Time of Harvest – With a Recipe

With the corn (and I mean here the old English term for wheat, barley, rye etc.) ripening on the fields, farmers in the Northern Hemisphere prepare for the harvest. (Unless they used Monsanto seed, which probably ripens whenever and who knows what that really is in those fields.)
But those still farming the old way, with seeds from last year’s crops and such, are doing something their forbearers have already done for millennia before them. They are getting ready to cut the first sheaf and celebrate this time of the year. The time that spells abundance – or doom – over the coming winter.

The old Celts the British Isles called these festivities Lughnasadh or similarly, depending on the area. The name suggests a connection with the God Lugh, but is supposedly a festival in honor and memory of his foster mother, who died of exhaustion after clearing a part of Ireland so it can be farmed.

There is an abundance of activities connected with this corner stone of the eight-spoked wheel of the Celtic and Pagan, and if you are interested in the folklore and customs around this festival, I recommend the book Lughnasa (The Eight Festivals) by Anna Franklin with Paul Mason.

In the Eastern Alps, where continental Celts inhabited the Kingdom of Noricum, we can still find quite a number of customs related to games and contests to find the strongest lad or the best singer.

But what I would like to give you on your way today is a recipe for a rye-sourdough-bread, which is traditionally served to the corn-cutters for the second breakfast (with salty smoked bacon and hearty cheese)  and would be a great item/gift for your Lughnasadh celebration.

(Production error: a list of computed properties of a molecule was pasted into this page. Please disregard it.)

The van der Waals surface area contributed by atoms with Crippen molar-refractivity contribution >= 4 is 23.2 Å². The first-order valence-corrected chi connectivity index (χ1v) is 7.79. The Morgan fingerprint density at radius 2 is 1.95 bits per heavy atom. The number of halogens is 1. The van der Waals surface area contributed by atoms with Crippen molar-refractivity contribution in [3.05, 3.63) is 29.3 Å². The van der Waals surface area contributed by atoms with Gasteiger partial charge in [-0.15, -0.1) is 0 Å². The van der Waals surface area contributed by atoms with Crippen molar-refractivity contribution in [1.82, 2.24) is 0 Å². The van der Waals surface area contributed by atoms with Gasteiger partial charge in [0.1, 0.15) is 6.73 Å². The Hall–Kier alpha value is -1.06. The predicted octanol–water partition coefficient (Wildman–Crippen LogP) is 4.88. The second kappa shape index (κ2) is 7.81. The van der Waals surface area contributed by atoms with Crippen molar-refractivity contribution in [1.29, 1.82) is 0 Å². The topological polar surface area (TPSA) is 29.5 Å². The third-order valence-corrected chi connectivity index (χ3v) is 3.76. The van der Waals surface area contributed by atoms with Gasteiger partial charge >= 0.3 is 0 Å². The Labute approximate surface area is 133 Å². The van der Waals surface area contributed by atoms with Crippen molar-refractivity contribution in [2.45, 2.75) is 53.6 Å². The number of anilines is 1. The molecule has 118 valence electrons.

The sour dough needs a little bit of lead time, but if you start soon it should be ready in time to bake bread for your Lughnasadh celebration, may that be on August 1st, or this coming weekend, or the next New Moon on Aug. 6th, or the sixth day after the New Moon, Aug. 12.

For a very simple and fast sour dough (there are also more complicated versions) mix 3 Tbsp flour with 3 Tbsp warm water, 1 Tsp sugar, and 20g of yeast, and let rest over night until it forms bubbles. Sour dough rises first, and then starts bubbling, which is when it’s actually sour.

For the bread you’ll need:

  • 1 kg rye flour
  • 500 g wheat flour
  • 750 ml lukewarm water
  • 2 Tbsp salt
  • 1 Tbsp aniseed
  • 1 Tbsp cumin (whole)
  • 1 Tbsp fennel seed (whole)
  • Your sour dough

Mix rye and wheat flour in a bowl and form a crater. Mix the sour dough with a little lukewarm water and put into the crater. Carefully sprinkle a bit of flour on top and let rest over night on a warm place.
Next day, add the spices and mix in the rest of the lukewarm water with a wooden spoon. Then knead the dough thoroughly until it doesn’t stick on the hands any longer.

Cut the dough into four pieces and knead them again. Sprinkle a sheet with flower (best would actually be four little baskets,) put the dough on (in) it (them) and let rise for about 45 minutes until it doubled its size.

Put the dough pieces upside down on a baking sheet and bake in the pre-heated oven at 190° C or 375°F.
To check if it’s ready knock with your finger on the bread. If it sounds hollow, it’s done.

Good luck and enjoy.

Yours under the starry Sky

Abfalter

This entry was posted in Uncategorized and tagged , , , , , , , , , , , , , , . Bookmark the permalink.

Leave a Reply

Fill in your details below or click an icon to log in:

WordPress.com Logo

You are commenting using your WordPress.com account. Log Out / Change )

Twitter picture

You are commenting using your Twitter account. Log Out / Change )

Facebook photo

You are commenting using your Facebook account. Log Out / Change )

Google+ photo

You are commenting using your Google+ account. Log Out / Change )

Connecting to %s